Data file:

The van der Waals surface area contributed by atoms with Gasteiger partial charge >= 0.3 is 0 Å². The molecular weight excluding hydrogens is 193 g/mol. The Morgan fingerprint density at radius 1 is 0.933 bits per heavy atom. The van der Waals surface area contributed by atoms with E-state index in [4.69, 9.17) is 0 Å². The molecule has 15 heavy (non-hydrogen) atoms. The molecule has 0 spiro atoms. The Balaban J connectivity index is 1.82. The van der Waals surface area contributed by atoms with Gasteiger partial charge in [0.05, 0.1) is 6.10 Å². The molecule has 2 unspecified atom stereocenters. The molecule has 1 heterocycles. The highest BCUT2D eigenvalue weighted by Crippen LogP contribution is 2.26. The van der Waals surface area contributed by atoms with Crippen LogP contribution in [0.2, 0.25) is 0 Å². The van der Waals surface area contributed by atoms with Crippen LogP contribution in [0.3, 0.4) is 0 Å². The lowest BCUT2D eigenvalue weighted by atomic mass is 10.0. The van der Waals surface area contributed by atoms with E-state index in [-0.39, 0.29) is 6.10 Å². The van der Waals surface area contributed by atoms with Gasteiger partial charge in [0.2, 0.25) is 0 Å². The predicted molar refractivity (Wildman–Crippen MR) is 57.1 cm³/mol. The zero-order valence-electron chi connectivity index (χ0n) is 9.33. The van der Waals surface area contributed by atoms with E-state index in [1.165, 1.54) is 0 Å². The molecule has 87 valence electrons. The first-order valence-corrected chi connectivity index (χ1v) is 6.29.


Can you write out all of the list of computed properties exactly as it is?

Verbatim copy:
The van der Waals surface area contributed by atoms with Gasteiger partial charge >= 0.3 is 0 Å². The molecular weight excluding hydrogens is 193 g/mol. The Morgan fingerprint density at radius 1 is 0.933 bits per heavy atom. The van der Waals surface area contributed by atoms with E-state index in [4.69, 9.17) is 0 Å². The molecule has 15 heavy (non-hydrogen) atoms. The molecule has 0 spiro atoms. The Balaban J connectivity index is 1.82. The van der Waals surface area contributed by atoms with Gasteiger partial charge in [0.05, 0.1) is 6.10 Å². The molecule has 2 unspecified atom stereocenters. The molecule has 1 heterocycles. The highest BCUT2D eigenvalue weighted by Crippen LogP contribution is 2.26. The van der Waals surface area contributed by atoms with Crippen LogP contribution in [0.2, 0.25) is 0 Å². The van der Waals surface area contributed by atoms with Crippen LogP contribution in [0.3, 0.4) is 0 Å². The lowest BCUT2D eigenvalue weighted by atomic mass is 10.0. The van der Waals surface area contributed by atoms with E-state index in [-0.39, 0.29) is 6.10 Å². The van der Waals surface area contributed by atoms with Gasteiger partial charge in [0.2, 0.25) is 0 Å². The predicted molar refractivity (Wildman–Crippen MR) is 57.1 cm³/mol. The zero-order valence-electron chi connectivity index (χ0n) is 9.33. The van der Waals surface area contributed by atoms with E-state index in [1.165, 1.54) is 0 Å². The molecule has 87 valence electrons. The first-order valence-corrected chi connectivity index (χ1v) is 6.29.